By Daniel Dunaief
Detectives often look for the smallest clue that links a culprit to a crime. A fingerprint on the frame of a stolen Picasso painting, a shoe print from a outside a window of a house that was robbed or a blood sample can provide the kind of forensic evidence that helps police and, eventually, district attorneys track and convict criminals.
The same process holds true in the world of disease detection. Researchers hope to use small and, ideally, noninvasive clues that will provide a diagnosis, enabling scientists and doctors to link symptoms to the molecular markers of a disease and, ultimately, to an effective remedy for these culprits that rob families of precious time with their relatives.
For years, Ken Shroyer, the Marvin Kuschner Professor and Chair of Pathology at the Renaissance School of Medicine at Stony Brook University, has been working with a protein called keratin 17.
A part of embryological development, keratin 17 was, at first, like a witness who appeared at the scene of one crime after another. The presence of this specific protein, which is unusual in adults, appeared to be something of a fluke.
Until it wasn’t.
Shroyer and a former member of his lab, Luisa Escobar-Hoyos, who is now an Assistant Professor at Yale, recently published two papers that build on their previous work with this protein. One paper, which was published in Cancer Cytopathology, links the protein to pancreatic cancer. The other, published in the American Journal of Clinical Pathology, provides a potentially easier way to diagnose bladder cancer, or urothelial carcinoma.
Each paper suggests that, like an abundance of suspicious fingerprints at the crime scene, the presence of keratin 17 can, and likely does, have diagnostic relevance.
A particularly nettlesome disease, pancreatic cancer, which researchers at Stony Brook and Cold Spring Harbor Laboratory, including CSHL Cancer Center Director David Tuveson, have been studying for years, has a poor prognosis upon diagnosis.
During a process called surgical resection, doctors have been able to determine the virulence of pancreatic cancer by looking at a larger number of cells.
Shroyer and Escobar Hoyos, however, used a needle biopsy, in which they took considerably fewer cells, to see whether they could develop a k17 score that would correlate with the most aggressive subtype of the cancer.
“We took cases that had been evaluated by needle biopsy and then had a subsequent surgical resection to compare the two results,” Shroyer said. They were able to show that the “needle biopsy specimens gave results that were as useful as working with the whole tumor in predicting the survival of the patient.”
A needle biopsy, with a k17 score that reflects the virulence of cancer, could be especially helpful with those cancers for which a patient is not a candidate for a surgical resection.“That makes this type of analysis available to any patient with a diagnosis of pancreatic cancer, rather than limiting it to the small subset of cases that are able to undergo surgery,” Shroyer said.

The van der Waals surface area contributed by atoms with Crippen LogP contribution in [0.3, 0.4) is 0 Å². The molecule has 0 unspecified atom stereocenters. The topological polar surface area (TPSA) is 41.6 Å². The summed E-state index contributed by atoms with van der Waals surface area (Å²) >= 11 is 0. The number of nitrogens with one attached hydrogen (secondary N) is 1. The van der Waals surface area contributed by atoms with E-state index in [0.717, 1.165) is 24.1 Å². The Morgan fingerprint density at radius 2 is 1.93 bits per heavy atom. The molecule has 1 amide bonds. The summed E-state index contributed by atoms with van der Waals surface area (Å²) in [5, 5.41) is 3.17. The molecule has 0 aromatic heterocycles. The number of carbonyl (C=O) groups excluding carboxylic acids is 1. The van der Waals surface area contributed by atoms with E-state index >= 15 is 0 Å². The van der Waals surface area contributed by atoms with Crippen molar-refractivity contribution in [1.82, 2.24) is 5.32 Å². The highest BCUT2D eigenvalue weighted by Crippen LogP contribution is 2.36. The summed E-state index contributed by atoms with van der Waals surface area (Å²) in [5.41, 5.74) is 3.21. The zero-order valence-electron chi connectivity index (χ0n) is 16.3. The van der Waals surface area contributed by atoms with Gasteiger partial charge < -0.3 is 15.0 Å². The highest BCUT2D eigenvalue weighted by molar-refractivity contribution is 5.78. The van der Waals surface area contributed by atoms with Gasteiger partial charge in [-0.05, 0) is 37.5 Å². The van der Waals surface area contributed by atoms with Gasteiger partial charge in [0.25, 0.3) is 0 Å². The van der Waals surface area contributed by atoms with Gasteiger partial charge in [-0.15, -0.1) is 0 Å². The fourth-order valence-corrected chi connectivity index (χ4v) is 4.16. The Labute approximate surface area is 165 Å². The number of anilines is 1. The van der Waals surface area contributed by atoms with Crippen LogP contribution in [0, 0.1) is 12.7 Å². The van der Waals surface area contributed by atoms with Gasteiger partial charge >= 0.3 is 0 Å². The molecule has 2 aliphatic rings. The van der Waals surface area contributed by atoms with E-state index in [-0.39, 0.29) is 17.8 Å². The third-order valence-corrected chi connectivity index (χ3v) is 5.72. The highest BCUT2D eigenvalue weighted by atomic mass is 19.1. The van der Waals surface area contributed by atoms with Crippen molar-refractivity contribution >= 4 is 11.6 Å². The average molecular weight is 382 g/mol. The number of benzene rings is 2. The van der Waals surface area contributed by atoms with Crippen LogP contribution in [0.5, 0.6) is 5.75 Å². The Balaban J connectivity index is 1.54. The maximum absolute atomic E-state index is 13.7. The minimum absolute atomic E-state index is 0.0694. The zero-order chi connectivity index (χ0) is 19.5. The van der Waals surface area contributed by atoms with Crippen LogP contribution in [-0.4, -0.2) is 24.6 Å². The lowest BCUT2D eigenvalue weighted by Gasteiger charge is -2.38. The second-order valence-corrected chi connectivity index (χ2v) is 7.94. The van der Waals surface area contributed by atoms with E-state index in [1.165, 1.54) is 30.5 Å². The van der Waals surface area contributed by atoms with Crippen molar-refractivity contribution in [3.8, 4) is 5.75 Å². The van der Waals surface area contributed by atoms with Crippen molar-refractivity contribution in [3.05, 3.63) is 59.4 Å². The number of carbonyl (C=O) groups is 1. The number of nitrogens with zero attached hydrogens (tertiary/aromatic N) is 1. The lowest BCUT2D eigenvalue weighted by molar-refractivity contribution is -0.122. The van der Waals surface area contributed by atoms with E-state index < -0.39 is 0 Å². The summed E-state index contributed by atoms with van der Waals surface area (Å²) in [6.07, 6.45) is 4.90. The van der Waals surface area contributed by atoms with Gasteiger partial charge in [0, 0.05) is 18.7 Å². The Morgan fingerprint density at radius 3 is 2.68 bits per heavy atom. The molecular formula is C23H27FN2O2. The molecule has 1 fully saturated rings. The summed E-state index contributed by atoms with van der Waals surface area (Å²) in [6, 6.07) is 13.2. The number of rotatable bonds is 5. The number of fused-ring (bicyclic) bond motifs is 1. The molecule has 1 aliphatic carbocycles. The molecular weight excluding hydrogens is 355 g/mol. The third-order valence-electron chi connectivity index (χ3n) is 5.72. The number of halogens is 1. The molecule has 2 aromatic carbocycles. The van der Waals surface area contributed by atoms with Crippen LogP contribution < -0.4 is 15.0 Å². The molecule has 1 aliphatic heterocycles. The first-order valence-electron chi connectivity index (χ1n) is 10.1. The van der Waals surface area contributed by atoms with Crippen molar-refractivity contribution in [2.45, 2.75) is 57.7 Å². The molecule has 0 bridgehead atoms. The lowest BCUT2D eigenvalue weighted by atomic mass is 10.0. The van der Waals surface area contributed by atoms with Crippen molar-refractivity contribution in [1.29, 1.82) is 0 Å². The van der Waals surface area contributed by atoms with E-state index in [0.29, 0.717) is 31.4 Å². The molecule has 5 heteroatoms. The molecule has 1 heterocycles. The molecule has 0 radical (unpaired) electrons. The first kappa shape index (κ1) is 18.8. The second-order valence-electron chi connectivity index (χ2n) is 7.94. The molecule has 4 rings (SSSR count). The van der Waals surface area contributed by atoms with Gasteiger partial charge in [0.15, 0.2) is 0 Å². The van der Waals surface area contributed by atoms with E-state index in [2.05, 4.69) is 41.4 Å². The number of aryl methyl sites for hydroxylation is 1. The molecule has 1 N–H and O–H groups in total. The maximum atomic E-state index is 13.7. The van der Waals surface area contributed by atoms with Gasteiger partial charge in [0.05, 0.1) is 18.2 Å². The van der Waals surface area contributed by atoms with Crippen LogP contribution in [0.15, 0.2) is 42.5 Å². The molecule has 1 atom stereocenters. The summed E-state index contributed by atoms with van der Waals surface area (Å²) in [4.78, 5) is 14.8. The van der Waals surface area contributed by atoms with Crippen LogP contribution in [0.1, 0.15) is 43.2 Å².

Ultimately, however, a k17 score is not the goal for the chairman of the pathology department.
Indeed, Shroyer would like to use that score as a biomarker that could differentiate patient subtypes, enabling doctors to determine a therapy that would prove most reliable for different groups of people battling pancreatic cancer.
The recently published report establishes the foundation of whether it’s possible to detect and get meaningful conclusions from a needle biopsy in terms of treatment options.
At this point, Shroyer isn’t sure whether these results increase the potential clinical benefit of a needle biopsy.
“Although this paper supports that hypothesis, we are not prepared yet to use k17 to guide clinical decision making,” Shroyer said.
Each year, doctors and hospitals diagnose about 81,000 cases of bladder cancer in the United States. The detection of this cancer can be difficult and expensive and often includes an invasive procedure.
Shroyer, however, developed a k17 protein test that is designed to provide a reliable diagnostic marker that labs can get from a urine sample, which is often part of an annual physical exam.
The problem with bladder cancer cytopathology is that the sensitivity and specificity aren’t high enough. Cells sometimes appear suggestive or indeterminate when the patient doesn’t have cancer.
“There has been interest in finding biomarkers to improve diagnostic accuracy,” Shroyer said.
Shroyer applied for patent protection for a k17 assay he developed through the Stony Brook Technology Transfer office and is working with KDx Diagnostics. The work builds on “previous observations that k17 detects bladder cancer in biopsies,” Shroyer said. He reported a “high level of sensitivity and specificity” that went beyond that with other biomarkers.
Indeed, in urine tests of 36 cases confirmed by biopsy, 35 showed elevated levels of the protein.
KDx, a start up biotechnology company that has a license with The Research Foundation for The State University of New York, is developing the test commercially.
The Food and Drug Administration gave KDx a breakthrough device designation for its assay test for k17.
Additionally, such a test could reveal whether bladder cancer that appears to be in remission may have recurred.
This type of test could help doctors with the initial diagnosis and with follow up efforts, Shroyer said.“Do patients have bladder cancer, yes or no?” he asked. “The tools are not entirely accurate. We want to be able to give a more accurate answer to that pretty simple question.”